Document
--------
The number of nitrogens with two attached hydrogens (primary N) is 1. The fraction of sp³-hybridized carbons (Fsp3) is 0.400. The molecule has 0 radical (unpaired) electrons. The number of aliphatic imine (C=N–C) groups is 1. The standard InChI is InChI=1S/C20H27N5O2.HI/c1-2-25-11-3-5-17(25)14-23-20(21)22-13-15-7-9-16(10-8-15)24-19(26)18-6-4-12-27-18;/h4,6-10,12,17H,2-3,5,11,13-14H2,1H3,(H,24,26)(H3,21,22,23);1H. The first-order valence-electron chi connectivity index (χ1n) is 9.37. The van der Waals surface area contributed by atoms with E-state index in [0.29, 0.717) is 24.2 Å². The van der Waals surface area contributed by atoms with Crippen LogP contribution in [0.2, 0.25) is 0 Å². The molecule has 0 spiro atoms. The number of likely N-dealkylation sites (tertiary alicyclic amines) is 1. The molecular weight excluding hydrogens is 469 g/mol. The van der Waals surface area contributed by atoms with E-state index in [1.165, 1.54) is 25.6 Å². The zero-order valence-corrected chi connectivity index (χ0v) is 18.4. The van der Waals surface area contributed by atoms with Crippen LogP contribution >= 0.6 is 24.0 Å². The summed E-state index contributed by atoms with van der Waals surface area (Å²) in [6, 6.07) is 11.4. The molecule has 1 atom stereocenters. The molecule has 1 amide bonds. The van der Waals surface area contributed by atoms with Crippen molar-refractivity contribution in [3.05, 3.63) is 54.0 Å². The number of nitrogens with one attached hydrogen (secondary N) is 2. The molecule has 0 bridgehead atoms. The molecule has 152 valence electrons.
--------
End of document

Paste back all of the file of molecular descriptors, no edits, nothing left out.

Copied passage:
The number of nitrogens with two attached hydrogens (primary N) is 1. The fraction of sp³-hybridized carbons (Fsp3) is 0.400. The molecule has 0 radical (unpaired) electrons. The number of aliphatic imine (C=N–C) groups is 1. The standard InChI is InChI=1S/C20H27N5O2.HI/c1-2-25-11-3-5-17(25)14-23-20(21)22-13-15-7-9-16(10-8-15)24-19(26)18-6-4-12-27-18;/h4,6-10,12,17H,2-3,5,11,13-14H2,1H3,(H,24,26)(H3,21,22,23);1H. The first-order valence-electron chi connectivity index (χ1n) is 9.37. The van der Waals surface area contributed by atoms with E-state index in [0.29, 0.717) is 24.2 Å². The van der Waals surface area contributed by atoms with Crippen LogP contribution in [0.2, 0.25) is 0 Å². The molecule has 0 spiro atoms. The number of likely N-dealkylation sites (tertiary alicyclic amines) is 1. The molecular weight excluding hydrogens is 469 g/mol. The van der Waals surface area contributed by atoms with E-state index in [1.165, 1.54) is 25.6 Å². The zero-order valence-corrected chi connectivity index (χ0v) is 18.4. The van der Waals surface area contributed by atoms with Crippen LogP contribution >= 0.6 is 24.0 Å². The summed E-state index contributed by atoms with van der Waals surface area (Å²) in [6, 6.07) is 11.4. The molecule has 1 atom stereocenters. The molecule has 1 amide bonds. The van der Waals surface area contributed by atoms with Crippen molar-refractivity contribution in [3.05, 3.63) is 54.0 Å². The number of nitrogens with one attached hydrogen (secondary N) is 2. The molecule has 0 bridgehead atoms. The molecule has 152 valence electrons.